* Make sure you have a good reliable alarm clock. Place it out of reach so that you have to get out of bed to switch * Get up 15 minutes earlier than usual * Prepare as much as possible the night before, eg; by setting the breakfast table * Do not answer the phone if you are running late * Do not switch on the television or allow the children to do so as this will only make you late * Have an area in the house where you put everything you need to take with you for the day * Leave at least 10 minutes before you have to in order to allow time for heavy traffic * Just before leaving the house, pause to make sure you have remembered everything


At work
* Keep your desk free from clutter and tidy it at least once a day * Keep all the things you use regularly close at hand * Have an "in" tray, an "out" tray, and a "going home" tray * Spend the first 15 minutes of the day organising your thoughts * Spend an hour every Monday arranging your week's * Allow an extra 30 minutes a day for unexpected problems * Never try to do more in one day than is realistic * Prioritise, then do the essential things first * Do not take on any further commitments if you arc already overloaded * Learn to say "no" politely * Do not defend or make excuses for your decision to say "no" * Get a good easy-to-read diary * If you are delayed, phone and let the other person know * If you have to break an appointment, don't do it at the last minute. Most people do not mind rescheduling appointments if they know at least 24 hours in advance * Spend at least 20 minutes at the end of each day reviewing the day's achievements and preparing for the next day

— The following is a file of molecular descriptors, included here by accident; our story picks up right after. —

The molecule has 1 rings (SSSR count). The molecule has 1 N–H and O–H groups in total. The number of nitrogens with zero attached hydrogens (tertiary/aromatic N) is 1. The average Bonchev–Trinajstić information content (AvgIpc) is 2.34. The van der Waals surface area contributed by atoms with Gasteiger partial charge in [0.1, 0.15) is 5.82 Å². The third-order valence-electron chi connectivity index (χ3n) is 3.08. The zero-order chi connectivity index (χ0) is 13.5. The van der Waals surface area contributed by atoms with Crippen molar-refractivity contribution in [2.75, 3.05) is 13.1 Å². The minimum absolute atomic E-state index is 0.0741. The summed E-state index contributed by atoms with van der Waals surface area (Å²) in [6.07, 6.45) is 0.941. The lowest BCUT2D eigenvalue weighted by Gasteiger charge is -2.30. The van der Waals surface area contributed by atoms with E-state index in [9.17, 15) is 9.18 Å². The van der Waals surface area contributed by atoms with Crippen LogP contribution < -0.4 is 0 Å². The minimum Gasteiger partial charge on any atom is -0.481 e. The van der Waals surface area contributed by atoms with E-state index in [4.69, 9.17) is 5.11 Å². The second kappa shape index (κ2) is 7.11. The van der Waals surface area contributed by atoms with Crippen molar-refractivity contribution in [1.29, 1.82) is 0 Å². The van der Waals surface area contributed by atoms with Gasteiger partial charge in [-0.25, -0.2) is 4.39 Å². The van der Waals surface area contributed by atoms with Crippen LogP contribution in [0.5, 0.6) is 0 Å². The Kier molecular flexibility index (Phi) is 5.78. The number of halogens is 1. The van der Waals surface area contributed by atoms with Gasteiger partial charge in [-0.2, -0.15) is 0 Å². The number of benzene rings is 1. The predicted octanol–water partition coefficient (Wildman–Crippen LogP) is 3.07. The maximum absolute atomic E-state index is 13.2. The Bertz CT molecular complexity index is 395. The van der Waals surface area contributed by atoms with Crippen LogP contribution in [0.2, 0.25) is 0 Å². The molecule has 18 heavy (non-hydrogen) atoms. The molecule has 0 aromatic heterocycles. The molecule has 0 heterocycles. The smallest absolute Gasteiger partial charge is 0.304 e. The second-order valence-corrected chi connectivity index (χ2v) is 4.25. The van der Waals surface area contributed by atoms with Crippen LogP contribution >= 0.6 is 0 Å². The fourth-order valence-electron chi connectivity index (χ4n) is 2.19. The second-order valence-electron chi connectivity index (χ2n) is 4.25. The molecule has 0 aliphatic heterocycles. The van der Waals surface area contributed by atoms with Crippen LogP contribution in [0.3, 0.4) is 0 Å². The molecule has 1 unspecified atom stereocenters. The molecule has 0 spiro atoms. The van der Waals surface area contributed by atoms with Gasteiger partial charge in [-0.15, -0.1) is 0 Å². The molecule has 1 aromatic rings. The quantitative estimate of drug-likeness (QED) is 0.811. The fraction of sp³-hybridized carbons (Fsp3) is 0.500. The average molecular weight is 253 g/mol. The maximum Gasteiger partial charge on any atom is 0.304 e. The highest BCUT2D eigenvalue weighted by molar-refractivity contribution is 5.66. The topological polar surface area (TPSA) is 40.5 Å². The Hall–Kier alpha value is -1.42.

At home
* Keep the house tidy * If you are very busy, get a cleaner * Have a wastepaper bin in each room * Once a month get rid of the clutter - the less you have the easier it is to keep the house clean * Keep all work surfaces clear * Have clear, easy-to-read notice boards, calendars and shopping lists * Once a year, throw out all the clothes you have not worn that year * Wash up after a meal or put the plates straight into the dishwasher * Get a good can-opener that is easy to use * Keep meal-times sacred - no television. Take a tip from the French - take plenty of time to enjoy food and company * Get the children into the habit of helping you * Always clear up after one job before you move on to the next * Put tools away when you have finished with them * Only watch television programmes that you really want to watch. * Do the housework you hate most first

'Our lives operate similarly, an unorganised lifestyle can lead to chaos which often manifests itself in stress' - Richard Brennan.
Begin by taking a moment to stop and think, he says. "We often rush into situations without thinking about the conse quences, frequently mak ing mistakes which could have been avoided. We become irritated when the people in front of us in a queue or on the roads seem to be taking their time. We are often s o totally goal oriented that we do not even see why it is important to consider our actions as long as the job gets done as fast as possible." We are often pres surised to do s o many activities in a limited time thai the thought of paus ing for a moment in a